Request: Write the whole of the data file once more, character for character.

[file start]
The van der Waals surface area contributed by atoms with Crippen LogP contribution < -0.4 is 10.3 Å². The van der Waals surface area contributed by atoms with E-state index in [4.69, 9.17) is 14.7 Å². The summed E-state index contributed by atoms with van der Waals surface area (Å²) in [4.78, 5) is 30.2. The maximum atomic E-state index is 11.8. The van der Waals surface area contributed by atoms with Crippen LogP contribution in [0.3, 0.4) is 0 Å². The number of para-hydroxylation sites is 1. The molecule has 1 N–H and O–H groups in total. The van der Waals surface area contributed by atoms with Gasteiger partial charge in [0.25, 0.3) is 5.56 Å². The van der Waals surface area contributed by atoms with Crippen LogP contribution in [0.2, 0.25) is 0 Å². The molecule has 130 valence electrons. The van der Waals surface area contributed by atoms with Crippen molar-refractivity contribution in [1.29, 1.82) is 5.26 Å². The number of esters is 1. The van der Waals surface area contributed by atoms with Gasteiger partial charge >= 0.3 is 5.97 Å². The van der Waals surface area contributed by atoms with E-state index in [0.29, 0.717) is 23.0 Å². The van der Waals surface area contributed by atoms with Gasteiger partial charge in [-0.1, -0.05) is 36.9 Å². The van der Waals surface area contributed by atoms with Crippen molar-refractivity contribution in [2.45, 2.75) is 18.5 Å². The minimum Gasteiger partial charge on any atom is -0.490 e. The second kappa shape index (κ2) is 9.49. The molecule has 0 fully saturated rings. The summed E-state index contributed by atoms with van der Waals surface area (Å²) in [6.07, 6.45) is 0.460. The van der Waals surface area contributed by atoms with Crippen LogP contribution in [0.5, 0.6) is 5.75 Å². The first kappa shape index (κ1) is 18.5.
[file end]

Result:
The van der Waals surface area contributed by atoms with Crippen LogP contribution < -0.4 is 10.3 Å². The van der Waals surface area contributed by atoms with E-state index in [4.69, 9.17) is 14.7 Å². The summed E-state index contributed by atoms with van der Waals surface area (Å²) in [4.78, 5) is 30.2. The maximum atomic E-state index is 11.8. The van der Waals surface area contributed by atoms with Crippen LogP contribution in [0.3, 0.4) is 0 Å². The number of para-hydroxylation sites is 1. The molecule has 1 N–H and O–H groups in total. The van der Waals surface area contributed by atoms with Gasteiger partial charge in [0.25, 0.3) is 5.56 Å². The van der Waals surface area contributed by atoms with Crippen LogP contribution in [0.2, 0.25) is 0 Å². The molecule has 130 valence electrons. The van der Waals surface area contributed by atoms with Crippen molar-refractivity contribution in [1.29, 1.82) is 5.26 Å². The number of esters is 1. The van der Waals surface area contributed by atoms with Gasteiger partial charge >= 0.3 is 5.97 Å². The van der Waals surface area contributed by atoms with E-state index in [0.29, 0.717) is 23.0 Å². The van der Waals surface area contributed by atoms with Gasteiger partial charge in [-0.1, -0.05) is 36.9 Å². The van der Waals surface area contributed by atoms with Crippen molar-refractivity contribution in [2.45, 2.75) is 18.5 Å². The minimum Gasteiger partial charge on any atom is -0.490 e. The second kappa shape index (κ2) is 9.49. The molecule has 0 fully saturated rings. The summed E-state index contributed by atoms with van der Waals surface area (Å²) in [6.07, 6.45) is 0.460. The van der Waals surface area contributed by atoms with Crippen LogP contribution in [0.5, 0.6) is 5.75 Å². The first kappa shape index (κ1) is 18.5.